The coronavirus outbreak could force Formula 1 to push back its reforms of racing and technical regulations by a full season, according to speculation in the paddock in Melbourne this weekend.
The cancellation or postponement of the Australian and Chinese Grand Prix, and the expected decision to similarly drop Bahrain and Vietnam together with question marks over May’s races in Europe in the Netherlands, Spain and Monaco is forcing F1 management to rethink the whole season.
“I don’t think anyone has experienced [a situation] this in their lives,” F1 head or motorsport Ross Brawn told the official F1 website. “I’ve been through financial crisis, dramas – and the scale of this at the moment is massive.
“We are taking stock of the situation now and what we have learned from this weekend,” he said. “We have to be realistic about when that can start again, which is what we’re working on at the moment.
“We have plans to rebuild the season and try and accommodate as many of the lost races as we can,” he added. “I think people have to show some tolerance now in terms of how we build the season, for the rest of the year.”
It is now seems likely that the season won’t be able to get underway until Azerbaijan at the start of June at the earliest. The season would then run continuously, with postponed races rescheduled through the summer when the sport would normally be taking its traditional month-long hiatus in August.
“By freeing up the August break we give ourselves several weekends when we could have a race,” Brawn told Sky Sports F1. “I think we can build a pretty decent calendar for the rest of the year, but it will look different.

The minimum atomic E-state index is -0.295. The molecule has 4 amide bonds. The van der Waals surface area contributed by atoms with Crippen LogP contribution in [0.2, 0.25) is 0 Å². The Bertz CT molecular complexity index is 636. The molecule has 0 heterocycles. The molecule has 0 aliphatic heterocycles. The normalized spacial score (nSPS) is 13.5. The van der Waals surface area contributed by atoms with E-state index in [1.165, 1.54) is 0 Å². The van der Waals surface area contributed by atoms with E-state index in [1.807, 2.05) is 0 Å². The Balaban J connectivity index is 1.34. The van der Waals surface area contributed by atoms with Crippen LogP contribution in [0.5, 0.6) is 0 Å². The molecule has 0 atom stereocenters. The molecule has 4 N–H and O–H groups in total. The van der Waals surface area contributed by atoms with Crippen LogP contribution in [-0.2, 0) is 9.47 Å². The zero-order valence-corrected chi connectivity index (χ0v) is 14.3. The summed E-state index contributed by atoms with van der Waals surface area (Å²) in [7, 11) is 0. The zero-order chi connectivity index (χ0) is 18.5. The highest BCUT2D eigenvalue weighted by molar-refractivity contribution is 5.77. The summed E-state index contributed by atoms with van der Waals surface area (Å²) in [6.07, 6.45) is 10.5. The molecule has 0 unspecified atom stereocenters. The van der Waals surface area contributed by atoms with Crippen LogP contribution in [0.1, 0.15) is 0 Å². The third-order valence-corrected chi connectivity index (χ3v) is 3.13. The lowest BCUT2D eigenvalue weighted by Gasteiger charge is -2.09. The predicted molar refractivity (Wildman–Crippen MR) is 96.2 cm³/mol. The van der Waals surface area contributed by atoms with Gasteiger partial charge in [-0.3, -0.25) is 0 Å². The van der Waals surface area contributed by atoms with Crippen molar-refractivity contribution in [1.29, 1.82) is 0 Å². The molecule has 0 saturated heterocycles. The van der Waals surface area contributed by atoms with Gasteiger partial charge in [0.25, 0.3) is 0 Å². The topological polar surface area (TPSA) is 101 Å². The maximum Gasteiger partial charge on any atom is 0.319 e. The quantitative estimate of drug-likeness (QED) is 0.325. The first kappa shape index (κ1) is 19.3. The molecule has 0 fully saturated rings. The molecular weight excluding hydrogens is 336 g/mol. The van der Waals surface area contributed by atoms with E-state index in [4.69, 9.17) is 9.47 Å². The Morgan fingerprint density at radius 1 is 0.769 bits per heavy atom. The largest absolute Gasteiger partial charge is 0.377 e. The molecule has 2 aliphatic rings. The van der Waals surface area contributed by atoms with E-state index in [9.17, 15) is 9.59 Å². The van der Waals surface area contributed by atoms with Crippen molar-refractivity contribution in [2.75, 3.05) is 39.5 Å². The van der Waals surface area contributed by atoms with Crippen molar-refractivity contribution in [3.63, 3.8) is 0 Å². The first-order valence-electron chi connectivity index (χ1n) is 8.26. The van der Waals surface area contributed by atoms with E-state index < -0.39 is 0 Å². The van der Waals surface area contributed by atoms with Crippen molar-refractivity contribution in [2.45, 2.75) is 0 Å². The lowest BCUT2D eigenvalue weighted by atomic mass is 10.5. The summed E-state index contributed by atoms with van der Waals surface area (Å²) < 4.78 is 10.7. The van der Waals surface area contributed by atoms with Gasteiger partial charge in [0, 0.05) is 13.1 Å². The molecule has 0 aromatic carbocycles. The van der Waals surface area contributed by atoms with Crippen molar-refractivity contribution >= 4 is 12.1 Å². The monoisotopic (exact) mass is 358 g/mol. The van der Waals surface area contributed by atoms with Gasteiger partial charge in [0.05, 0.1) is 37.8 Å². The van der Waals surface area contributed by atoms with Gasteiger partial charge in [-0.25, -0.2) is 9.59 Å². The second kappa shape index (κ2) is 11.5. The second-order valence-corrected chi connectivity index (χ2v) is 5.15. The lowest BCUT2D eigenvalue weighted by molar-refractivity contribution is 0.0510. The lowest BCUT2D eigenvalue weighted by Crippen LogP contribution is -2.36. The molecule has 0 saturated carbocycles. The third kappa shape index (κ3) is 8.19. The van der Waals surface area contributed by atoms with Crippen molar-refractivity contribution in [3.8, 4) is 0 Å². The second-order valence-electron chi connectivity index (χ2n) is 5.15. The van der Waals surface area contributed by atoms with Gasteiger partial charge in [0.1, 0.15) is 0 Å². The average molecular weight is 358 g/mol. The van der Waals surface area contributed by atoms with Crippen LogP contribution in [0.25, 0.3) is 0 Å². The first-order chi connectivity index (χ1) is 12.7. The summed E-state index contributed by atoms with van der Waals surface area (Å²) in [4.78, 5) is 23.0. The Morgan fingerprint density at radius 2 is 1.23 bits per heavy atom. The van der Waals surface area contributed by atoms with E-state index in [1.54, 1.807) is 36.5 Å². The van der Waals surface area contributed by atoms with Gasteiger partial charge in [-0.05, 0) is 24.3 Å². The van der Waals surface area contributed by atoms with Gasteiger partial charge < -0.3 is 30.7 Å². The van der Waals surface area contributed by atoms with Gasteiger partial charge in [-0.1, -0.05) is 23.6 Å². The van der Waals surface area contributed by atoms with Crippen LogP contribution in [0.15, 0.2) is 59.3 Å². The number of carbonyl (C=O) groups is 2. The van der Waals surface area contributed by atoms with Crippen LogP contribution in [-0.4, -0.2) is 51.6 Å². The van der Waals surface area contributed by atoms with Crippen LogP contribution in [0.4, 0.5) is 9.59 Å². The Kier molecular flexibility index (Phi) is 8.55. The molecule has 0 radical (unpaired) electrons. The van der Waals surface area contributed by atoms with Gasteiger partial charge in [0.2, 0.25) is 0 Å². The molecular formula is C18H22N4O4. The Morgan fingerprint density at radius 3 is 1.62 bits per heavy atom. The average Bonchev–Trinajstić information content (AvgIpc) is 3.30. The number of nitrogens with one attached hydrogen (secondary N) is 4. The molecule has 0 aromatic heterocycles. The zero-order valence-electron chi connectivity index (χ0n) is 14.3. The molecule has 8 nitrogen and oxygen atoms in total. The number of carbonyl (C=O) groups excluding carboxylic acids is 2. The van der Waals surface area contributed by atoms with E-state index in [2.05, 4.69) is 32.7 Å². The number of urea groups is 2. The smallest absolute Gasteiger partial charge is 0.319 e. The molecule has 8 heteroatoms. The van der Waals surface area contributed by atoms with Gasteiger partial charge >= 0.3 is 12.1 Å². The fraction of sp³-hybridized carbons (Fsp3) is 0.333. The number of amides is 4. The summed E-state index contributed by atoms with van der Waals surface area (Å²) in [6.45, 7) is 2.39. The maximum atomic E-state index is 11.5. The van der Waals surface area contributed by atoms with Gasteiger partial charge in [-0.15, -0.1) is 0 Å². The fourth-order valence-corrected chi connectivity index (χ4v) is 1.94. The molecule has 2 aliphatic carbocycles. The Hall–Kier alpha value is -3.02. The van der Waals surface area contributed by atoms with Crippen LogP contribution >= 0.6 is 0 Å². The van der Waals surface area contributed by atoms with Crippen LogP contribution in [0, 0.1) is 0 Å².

“Maybe we take a hiatus, we take a pause,” he suggested. “We use that opportunity to say ‘right, for this time at the beginning of the year we won’t have any races. We’ll look at relocating those races later in the year.”
But in the meantime, the suspension of racing could require teams to effectively shut down operations for the next two months, partly due to teams agreeing a voluntary isolation for all staff who have been in Melbourne until at least March 29.
Team personnel for Ferrari and AlphaTauri returning to Italy will now be subject to the country’s tough travel ban for the foreseeable future.
Meanwhile there’s also the matter of a complete lack of any track time, which will deprive teams of the real world data required to develop upgrade packages.
“The work will only start again on Monday, May 30th,” commented Alfa Romeo team manager Beat Zehnder, who told Auto Motor Und Sport that there was only so much work the team could do on its current cars with the season in stasis.
“In this case we would shut down the factory completely for two weeks in April,” added Racing Point team manager Andy Stevenson. “The same program that we normally go through in August.”
Packing in rescheduled races into the latter half of the season would also give teams no time to develop their new cars for 2021 when new sporting and technical regulations are being introduced, including 18-inch wheels.
“If necessary the [current] season could be even extended to 2021,” Auto Motor Und Sport reporter Toby Gruner suggested on Twitter. “Next-generation F1 cars might be postponed to 2022 in that case.”